The Supreme Court ruled on Wednesday that lawyers for people thinking of pleading guilty to a crime must advise their clients who are not citizens about the possibility that they will be deported.
Likening deportation to the punishments of banishment and exile, Justice John Paul Stevens, writing for five justices, said the Constitution guaranteed competent legal advice on at least some collateral consequences of guilty pleas.
“It is our responsibility under the Constitution to ensure that no criminal defendant — whether a citizen or not — is left to the mercies of incompetent counsel,” Justice Stevens wrote.
The vote was 7 to 2, though two justices in the majority would have required only that criminal defense lawyers not say anything false and tell their clients to consult an immigration lawyer if they had questions.
The case involved Jose Padilla, a native of Honduras who has lived in the United States for 40 years, served in the Vietnam War and is a legal permanent resident. Mr. Padilla, a commercial truck driver, was arrested in 2001 after the authorities in Kentucky found more than 1,000 pounds of marijuana in his truck.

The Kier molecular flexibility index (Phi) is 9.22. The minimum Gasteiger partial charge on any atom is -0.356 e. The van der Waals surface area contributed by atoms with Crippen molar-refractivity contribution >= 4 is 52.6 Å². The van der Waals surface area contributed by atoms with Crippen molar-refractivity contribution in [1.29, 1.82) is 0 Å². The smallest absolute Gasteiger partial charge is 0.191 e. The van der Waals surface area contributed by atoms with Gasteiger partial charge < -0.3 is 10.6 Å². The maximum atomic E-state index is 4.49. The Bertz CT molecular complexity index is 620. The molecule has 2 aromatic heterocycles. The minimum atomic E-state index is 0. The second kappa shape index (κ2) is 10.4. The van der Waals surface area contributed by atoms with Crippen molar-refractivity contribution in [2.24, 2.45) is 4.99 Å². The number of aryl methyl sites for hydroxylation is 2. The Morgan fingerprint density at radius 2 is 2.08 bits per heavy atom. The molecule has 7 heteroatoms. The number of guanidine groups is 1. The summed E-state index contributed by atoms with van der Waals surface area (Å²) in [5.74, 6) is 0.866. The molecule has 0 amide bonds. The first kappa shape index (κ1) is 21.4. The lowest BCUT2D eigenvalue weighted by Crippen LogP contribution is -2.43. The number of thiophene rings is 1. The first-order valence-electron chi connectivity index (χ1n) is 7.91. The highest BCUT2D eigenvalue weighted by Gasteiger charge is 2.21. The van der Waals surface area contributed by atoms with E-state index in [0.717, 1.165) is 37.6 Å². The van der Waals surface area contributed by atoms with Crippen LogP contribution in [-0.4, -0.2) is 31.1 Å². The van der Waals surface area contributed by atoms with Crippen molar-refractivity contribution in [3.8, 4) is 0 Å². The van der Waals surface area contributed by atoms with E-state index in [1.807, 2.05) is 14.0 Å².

Mr. Padilla pleaded guilty to marijuana trafficking, a felony, and received a five-year sentence. He later said he had agreed to the plea based on his lawyer’s incorrect advice that it would not affect his immigration status. In fact, the plea made it all but certain that Mr. Padilla would be deported once he served his time.
The question in the case, Padilla v. Kentucky, No. 08-651, was whether bad legal advice about a collateral consequence of a guilty plea could amount to ineffective assistance of counsel under the Sixth Amendment.